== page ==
Sports Media students prepare for Women’s World Cup
Sports Media students prepare for Women’s World Cup
Covering the FIFA Women’s World Cup in Australia would be a dream opportunity for most college journalists. For a group of University of Georgia sports media and visual journalism students, it’s reality.
Seventeen students, accompanied by three faculty members, will cover World Cup group-play matches in July and early August for The Associated Press. AP will distribute the students’ work globally. The partnership is similar to a 2016 initiative that saw student coverage of the Summer Paralympics in Rio de Janeiro published by outlets such as The New York Times and The Guardian.
For Luke Winstel, an opportunity such as this is one of the main reasons he transferred to UGA.
“I’ve always had dreams of one day being in one of these major publications,” Winstel said. “This might be the first really big byline for me. It’s also a chance to showcase what I’ve learned from my teachers and achieve some of those goals and get that first taste of some of that success that I’ve been hoping for.”
Australia and New Zealand are co-hosting the 2023 Women’s World Cup. Sixteen teams, including 2020 Olympic champion Canada and 2022 European champion England, will be based in Australia for group play. The students will produce match coverage on deadline, including photos and game recaps, as well as breaking-news reports and off-day features.
The students will spend almost a month based in one of three Australian cities: Sydney, Brisbane or Melbourne. A Grady College journalism instructor will be stationed in each city to help the students. Faculty going include Vicki Michaelis, the John Huland Carmical Chair in Sports Journalism & Society; Mark Johnson, senior lecturer in journalism; and Carlo Finlay, academic professional and assistant director of the Carmical Sports Media Institute.
Earning the Assignment
More than 50 students auditioned to be part of the coverage team last fall. They each covered a Georgia Gwinnett College soccer match, submitting photos or a written game story within three hours of the match ending. Panels comprised of professional journalists and faculty members rated the entries, from which the students’ names had been stripped to ensure objectivity.
While knowledge of soccer was not required, several students going on the trip grew up playing soccer, including Cassidy Hettesheimer, who also has covered two National Women’s Soccer League championship games as a freelancer. Hettesheimer “even petitioned my family to change our summer travels to Canada to go to the 2015 Women’s World Cup.”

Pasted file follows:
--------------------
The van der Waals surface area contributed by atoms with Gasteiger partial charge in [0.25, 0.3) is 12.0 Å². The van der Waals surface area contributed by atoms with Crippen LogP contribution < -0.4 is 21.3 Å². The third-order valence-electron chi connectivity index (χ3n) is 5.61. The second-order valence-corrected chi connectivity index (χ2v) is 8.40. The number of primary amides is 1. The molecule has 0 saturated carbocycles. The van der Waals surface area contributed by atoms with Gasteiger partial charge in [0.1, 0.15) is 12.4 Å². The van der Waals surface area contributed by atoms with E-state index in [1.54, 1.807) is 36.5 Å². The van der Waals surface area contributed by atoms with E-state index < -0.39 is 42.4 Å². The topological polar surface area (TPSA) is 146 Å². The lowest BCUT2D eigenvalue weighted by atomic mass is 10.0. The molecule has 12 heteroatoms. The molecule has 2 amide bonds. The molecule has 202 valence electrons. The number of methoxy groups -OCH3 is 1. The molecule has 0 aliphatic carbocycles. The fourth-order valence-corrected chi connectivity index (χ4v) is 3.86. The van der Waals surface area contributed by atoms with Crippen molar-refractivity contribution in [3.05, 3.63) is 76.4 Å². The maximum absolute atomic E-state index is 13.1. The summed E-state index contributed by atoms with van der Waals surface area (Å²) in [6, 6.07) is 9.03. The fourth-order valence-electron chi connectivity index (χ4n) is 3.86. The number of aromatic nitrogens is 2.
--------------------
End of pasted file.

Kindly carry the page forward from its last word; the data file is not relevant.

Funding from the Carmical Sports Media Institute is helping offset the students’ cost for the trip.
“Coming into college,” Hettesheimer said, “I had set a goal, that felt far-fetched, of attending or working at the 2023 Women’s World Cup. The support of the Sports Media Institute made my dreams that much more achievable and structured, and so I’m super excited.”
Preparation is key
Preparation is key for the students. In April, they gained some experience covering soccer matches at local high schools. The students were required to take a Topics in Sports Media course taught by Welch Suggs, which focused on the evolution of women’s sports globally, and soccer in particular. For a class assignment, the students attended an Atlanta United match as a credentialed journalists to give them experience making photographs, writing deadline game stories and conducting post-game interviews in a big-match atmosphere.
Canon has lent the program cameras and lenses to take to Australia and sent a technical representative to campus to teach the students some of the finer nuances of the sophisticated equipment.
Photojournalism student Victoria Adkins looks forward to becoming faster at captioning photos and understanding Canon equipment better.
“I’m excited to meet new people and see what connections I can make, because I want to get into sports photography after I graduate,” Adkins said.
Another student, Savannah Hernandez, traveled with Professor Michaelis in February to cover the SheBelieves Cup in Nashville, where national teams from Brazil, Canada, Japan and the USA competed. Hernandez reported a story there about Brazil’s star player, Marta, which was distributed by the AP.
“It was an amazing experience,” Hernandez said of the one-on-one opportunity to learn from Michaelis. “It was high-stress environment, but without a lot of liability since I didn’t have to file a story immediately. I was able to get a sense of what the professional environment was like and the challenges presented with that to work through kinks.”
Another way they have immersed themselves in the soccer culture is by playing the FIFA World Cup video game. Through the video game, Winstel has become familiar with the members of the Australian team, to which he is assigned.
“I can watch highlights on YouTube and then supplement that with the video game and the reading and you’ve got all these different things that exercise your brain,” Winstel said.
Winstel appreciates that he won’t have to go through a translator for interviews, but he knows covering the home team will be competitive since there will be a lot of local media demands for interviews.
All the students have high expectations to improve their skills on an international sports stage.
“I want to grow in my confidence as a journalist,” Hernandez concluded. “I’m sure I will be put in situations where I have to put myself out there more, so just getting out of comfort zone and getting in reps of writing will help me reach my goal of becoming a better writer every day.”
Winstel recalls that when he was growing up his mother, who is an artist, had one of her drawings featured in the Wall Street Journal, which now hangs on the wall at home.
“This is a chance for me to have that kind of moment that could be there forever…that’s what I look forward to.”